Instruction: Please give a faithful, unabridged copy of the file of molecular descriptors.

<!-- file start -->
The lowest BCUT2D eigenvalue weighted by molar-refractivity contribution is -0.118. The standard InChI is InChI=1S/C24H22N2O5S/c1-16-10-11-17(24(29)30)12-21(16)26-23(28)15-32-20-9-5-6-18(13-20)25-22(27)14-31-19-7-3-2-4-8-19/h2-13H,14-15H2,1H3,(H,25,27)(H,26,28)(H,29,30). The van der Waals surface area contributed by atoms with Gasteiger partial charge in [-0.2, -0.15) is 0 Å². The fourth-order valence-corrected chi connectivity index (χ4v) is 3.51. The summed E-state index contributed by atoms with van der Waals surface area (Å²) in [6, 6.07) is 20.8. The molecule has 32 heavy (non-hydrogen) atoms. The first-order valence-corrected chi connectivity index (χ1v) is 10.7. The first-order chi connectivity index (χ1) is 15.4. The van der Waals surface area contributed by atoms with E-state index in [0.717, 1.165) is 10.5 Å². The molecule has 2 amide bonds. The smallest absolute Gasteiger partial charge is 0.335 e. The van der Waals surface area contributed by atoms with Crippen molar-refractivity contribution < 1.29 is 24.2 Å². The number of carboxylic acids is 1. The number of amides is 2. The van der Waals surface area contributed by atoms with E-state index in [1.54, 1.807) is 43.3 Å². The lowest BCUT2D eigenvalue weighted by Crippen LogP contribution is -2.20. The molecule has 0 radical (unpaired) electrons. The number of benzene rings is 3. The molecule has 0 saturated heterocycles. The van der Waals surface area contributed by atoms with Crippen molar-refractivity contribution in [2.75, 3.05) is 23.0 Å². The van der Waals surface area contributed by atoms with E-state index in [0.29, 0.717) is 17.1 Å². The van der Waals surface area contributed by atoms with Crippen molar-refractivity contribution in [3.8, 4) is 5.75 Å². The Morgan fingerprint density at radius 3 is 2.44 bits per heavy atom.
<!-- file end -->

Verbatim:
The lowest BCUT2D eigenvalue weighted by molar-refractivity contribution is -0.118. The standard InChI is InChI=1S/C24H22N2O5S/c1-16-10-11-17(24(29)30)12-21(16)26-23(28)15-32-20-9-5-6-18(13-20)25-22(27)14-31-19-7-3-2-4-8-19/h2-13H,14-15H2,1H3,(H,25,27)(H,26,28)(H,29,30). The van der Waals surface area contributed by atoms with Gasteiger partial charge in [-0.2, -0.15) is 0 Å². The fourth-order valence-corrected chi connectivity index (χ4v) is 3.51. The summed E-state index contributed by atoms with van der Waals surface area (Å²) in [6, 6.07) is 20.8. The molecule has 32 heavy (non-hydrogen) atoms. The first-order valence-corrected chi connectivity index (χ1v) is 10.7. The first-order chi connectivity index (χ1) is 15.4. The van der Waals surface area contributed by atoms with E-state index in [0.717, 1.165) is 10.5 Å². The molecule has 2 amide bonds. The smallest absolute Gasteiger partial charge is 0.335 e. The van der Waals surface area contributed by atoms with Crippen molar-refractivity contribution < 1.29 is 24.2 Å². The number of carboxylic acids is 1. The number of amides is 2. The van der Waals surface area contributed by atoms with E-state index in [1.54, 1.807) is 43.3 Å². The lowest BCUT2D eigenvalue weighted by Crippen LogP contribution is -2.20. The molecule has 0 radical (unpaired) electrons. The number of benzene rings is 3. The molecule has 0 saturated heterocycles. The van der Waals surface area contributed by atoms with Crippen molar-refractivity contribution in [2.75, 3.05) is 23.0 Å². The van der Waals surface area contributed by atoms with E-state index in [0.29, 0.717) is 17.1 Å². The van der Waals surface area contributed by atoms with Crippen molar-refractivity contribution in [3.8, 4) is 5.75 Å². The Morgan fingerprint density at radius 3 is 2.44 bits per heavy atom.